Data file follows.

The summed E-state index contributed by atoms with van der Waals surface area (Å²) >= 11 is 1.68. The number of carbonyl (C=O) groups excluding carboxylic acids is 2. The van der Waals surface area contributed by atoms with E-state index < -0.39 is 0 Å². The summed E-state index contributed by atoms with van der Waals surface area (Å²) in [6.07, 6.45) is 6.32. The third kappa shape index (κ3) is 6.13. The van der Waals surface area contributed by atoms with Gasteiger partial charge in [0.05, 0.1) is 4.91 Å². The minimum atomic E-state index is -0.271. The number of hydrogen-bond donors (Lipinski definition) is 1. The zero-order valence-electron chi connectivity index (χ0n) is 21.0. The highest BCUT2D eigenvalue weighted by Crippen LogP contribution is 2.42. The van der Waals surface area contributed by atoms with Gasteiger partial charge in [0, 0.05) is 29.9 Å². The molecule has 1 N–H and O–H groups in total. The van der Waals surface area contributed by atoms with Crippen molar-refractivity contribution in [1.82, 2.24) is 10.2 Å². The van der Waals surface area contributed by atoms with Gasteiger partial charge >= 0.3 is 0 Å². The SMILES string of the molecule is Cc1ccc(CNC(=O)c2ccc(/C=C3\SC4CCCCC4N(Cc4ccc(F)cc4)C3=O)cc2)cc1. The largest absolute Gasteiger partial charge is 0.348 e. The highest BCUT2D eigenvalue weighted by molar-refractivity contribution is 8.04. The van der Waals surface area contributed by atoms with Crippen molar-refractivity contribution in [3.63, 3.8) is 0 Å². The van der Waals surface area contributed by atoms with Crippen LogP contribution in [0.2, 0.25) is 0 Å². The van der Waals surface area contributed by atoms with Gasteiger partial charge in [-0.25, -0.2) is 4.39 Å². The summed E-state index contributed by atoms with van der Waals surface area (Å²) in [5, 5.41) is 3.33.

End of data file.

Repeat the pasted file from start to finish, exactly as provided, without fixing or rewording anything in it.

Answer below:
The summed E-state index contributed by atoms with van der Waals surface area (Å²) >= 11 is 1.68. The number of carbonyl (C=O) groups excluding carboxylic acids is 2. The van der Waals surface area contributed by atoms with E-state index < -0.39 is 0 Å². The summed E-state index contributed by atoms with van der Waals surface area (Å²) in [6.07, 6.45) is 6.32. The third kappa shape index (κ3) is 6.13. The van der Waals surface area contributed by atoms with Gasteiger partial charge in [0.05, 0.1) is 4.91 Å². The minimum atomic E-state index is -0.271. The number of hydrogen-bond donors (Lipinski definition) is 1. The zero-order valence-electron chi connectivity index (χ0n) is 21.0. The highest BCUT2D eigenvalue weighted by Crippen LogP contribution is 2.42. The van der Waals surface area contributed by atoms with Gasteiger partial charge in [0, 0.05) is 29.9 Å². The molecule has 1 N–H and O–H groups in total. The van der Waals surface area contributed by atoms with Crippen molar-refractivity contribution in [1.82, 2.24) is 10.2 Å². The van der Waals surface area contributed by atoms with Gasteiger partial charge >= 0.3 is 0 Å². The SMILES string of the molecule is Cc1ccc(CNC(=O)c2ccc(/C=C3\SC4CCCCC4N(Cc4ccc(F)cc4)C3=O)cc2)cc1. The largest absolute Gasteiger partial charge is 0.348 e. The highest BCUT2D eigenvalue weighted by molar-refractivity contribution is 8.04. The van der Waals surface area contributed by atoms with Crippen molar-refractivity contribution in [3.63, 3.8) is 0 Å². The van der Waals surface area contributed by atoms with Crippen LogP contribution in [0.2, 0.25) is 0 Å². The van der Waals surface area contributed by atoms with Gasteiger partial charge in [-0.25, -0.2) is 4.39 Å². The summed E-state index contributed by atoms with van der Waals surface area (Å²) in [5, 5.41) is 3.33.